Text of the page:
• The document describes the goal and approach of the IFPS project in improving reproductive health services.
    English
    INDinnov.pdf
  • This paper is designed to serve as a key background document for the Sustainability Strategy Conference, May 3-4, 2001. It summarized the findings of 12 individual situation analysis papers developed under four different subject areas: financial sustainability, institutional capacity, enabling environment and sustainability of demand.
    English
    EGY_SFP.pdf
  • A quarterly newsletter on population issues in Kenya, produced by the National Council for Population and Development (NCPD) and the POLICY Project. Theme: Kenya Demographic and Health Survey 2003
    English
    KEN_KenPop_1.1.pdf
  • A quarterly newsletter on population issues in Kenya, produced by the National Council for Population and Development (NCPD) and the POLICY Project. Theme: Improving the Quality of our Population: ICPD+10: Lessons Learnt
    English
    KEN_Kenpop_1.2.pdf
  • RAPID Booklet for Madhya Pradesh
    English
    INDmp.pdf
  • Brochure describing Malawi's National Reproductive Health Programme
    English
    Mala_broch.pdf
  • Reproductive Health Promotion Working Group advocacy material
    English
    CAM_MaleInvolveEng.pdf
  • Brochure on maternal mortality and women's status in Haiti.
    French
    Mor.PDF
  • English
    Kenya_Condom_Policy.pdf
  • This document is the actual National Health Policy for Bangladesh.
    English
    Health_Policy_for_Bangladesh.pdf
  • A major outcome of the International Conference on Population and Development held in Cairo in 1994 is that many countries including Nigeria shifted the focus of their population and development programmes to reproductive health. In this regard, the Reproductive Health Division of the Federal Ministry of Health, with assistance from POLICY Project, developed a 5-year RH strategic plan for the period 2002 – 2006. This strategic framework and plan is fashioned to translate the reproductive health policy into actionable plans. The goal of the strategic framework is to improve the quality of life of all Nigerians, men,, women and children through enhanced reproductive health. Thus the key objectives are to reduce the maternal mortality rate by 90% and perinatal mortality rate by 30% of the 1999 figures. Other objectives to reduce the prevalence of STIs and HIV infections, limit all forms of gender-based violence and other harmful practices, reduce the incidence of reproductive cancers and infertility, and increase contraceptive prevalence rate. In providing a comprehensive right based and gender sensitive reproductive health services, linkages between that make services comprehensive should be established such that health care staff, made polyvalent in their skills offer services in a wide range of RH care needs within each care centre. The strategic framework and plan also promotes community participation and encourages private sector support. Since health is under the concurrent list in Nigeria, the three tiers of government, shall spearhead the funding and implementation of the Plan with support from Developmental Agencies, International organizations and NGOs The following priority areas have been given focused attention: • Safe Motherhood • Family Planning • Adolescent Reproductive Health • STIs, HIV/AIDS • Harmful Practices, Reproductive rights and Gender Issues • Tumours of Reproductive Organs • Infertility and Sexual Dysfunction’ • Menopause and Andropause The contemporary issues under each of these component areas are to be addressed through five strategies of advocacy and social mobilization, promotion of healthy reproductive behaviour, equitable access to quality services, capacity building and research promotion. It is expected that this strategic framework and plan may be reviewed as necessary. With an estimated budget of N21,000,000.000 (Twenty one billion Naira), successful implementation of this strategic framework and plan should substantially contribute to achievement of the goals of the RH policy, the National Health Policy and the National Policy on Population for sustainable Development.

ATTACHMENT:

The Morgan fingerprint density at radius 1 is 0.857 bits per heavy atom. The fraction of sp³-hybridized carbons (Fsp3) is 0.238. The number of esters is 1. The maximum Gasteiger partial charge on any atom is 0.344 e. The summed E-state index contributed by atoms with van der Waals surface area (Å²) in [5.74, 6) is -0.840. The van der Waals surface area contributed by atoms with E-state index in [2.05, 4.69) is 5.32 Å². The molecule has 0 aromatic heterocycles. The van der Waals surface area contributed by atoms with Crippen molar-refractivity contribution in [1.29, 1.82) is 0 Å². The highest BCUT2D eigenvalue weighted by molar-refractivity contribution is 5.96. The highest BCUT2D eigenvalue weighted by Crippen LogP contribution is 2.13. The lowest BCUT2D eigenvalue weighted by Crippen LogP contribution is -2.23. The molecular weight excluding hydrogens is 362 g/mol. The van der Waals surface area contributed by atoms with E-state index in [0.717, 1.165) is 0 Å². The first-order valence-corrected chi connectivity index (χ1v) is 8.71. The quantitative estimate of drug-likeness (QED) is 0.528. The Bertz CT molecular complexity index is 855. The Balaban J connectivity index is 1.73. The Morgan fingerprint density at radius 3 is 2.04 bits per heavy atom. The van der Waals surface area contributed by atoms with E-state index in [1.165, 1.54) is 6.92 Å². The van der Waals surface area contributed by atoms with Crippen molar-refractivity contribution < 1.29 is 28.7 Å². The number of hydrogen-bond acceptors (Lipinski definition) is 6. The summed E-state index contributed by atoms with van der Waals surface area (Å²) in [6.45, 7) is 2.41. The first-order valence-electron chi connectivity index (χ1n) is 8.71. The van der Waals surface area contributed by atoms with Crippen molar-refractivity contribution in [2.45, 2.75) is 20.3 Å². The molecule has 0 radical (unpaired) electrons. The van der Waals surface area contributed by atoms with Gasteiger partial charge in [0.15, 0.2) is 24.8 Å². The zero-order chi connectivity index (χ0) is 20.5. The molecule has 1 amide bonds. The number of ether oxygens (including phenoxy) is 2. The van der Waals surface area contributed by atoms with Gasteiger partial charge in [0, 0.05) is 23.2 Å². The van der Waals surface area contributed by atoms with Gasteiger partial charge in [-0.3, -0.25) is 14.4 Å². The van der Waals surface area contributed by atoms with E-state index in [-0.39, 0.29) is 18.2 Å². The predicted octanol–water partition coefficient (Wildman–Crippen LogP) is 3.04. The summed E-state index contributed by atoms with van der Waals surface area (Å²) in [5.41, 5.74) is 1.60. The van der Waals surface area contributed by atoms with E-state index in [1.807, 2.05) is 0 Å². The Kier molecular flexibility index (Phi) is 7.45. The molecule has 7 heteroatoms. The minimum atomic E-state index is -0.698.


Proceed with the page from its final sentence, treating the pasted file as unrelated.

English
    NIG_RHStrat.pdf
  • This paper documents the achievements of the Edo State YAARH core package, which was implemented over the period from August 2001 through March 2004. Section II presents the context, policy issues, and stakeholders affecting the successful implementation of YAARH policies and programs in Edo State. Sections III and IV focus on the interventions and results achieved under the package, and Section V discusses the legacy of the project. In summary, this paper documents a pilot effort to facilitate a participatory networking, strategic planning, capacity building and advocacy process, resulting in a strengthened role for civil society in policy processes; the development, adoption, and funding of an evidence-based state-level YAARH strategy; and an improved enabling environment for the implementation of national YAARH policies and strategies at the state level.
    English
    Nigeria_CP_final_report.pdf
  • Although contraceptive use has risen impressively in many countries over the last few decades, there have been occasional flat periods that have raised serious concerns about the effectiveness of the national family planning programs involved. Of special concern are a few instances in the Asia and Near East region, where interruptions of an established upward trend in contraceptive use have raised troubling policy and program questions for both governments and international donor agencies. Issues exist concerning the actual frequency of plateaus in contraceptive increase, why they occur, why most are so brief, and what actions should be taken when they occur. The analysis reported here uses a large set of national surveys to explore especially the first of those questions and to offer suggestions as to the other three.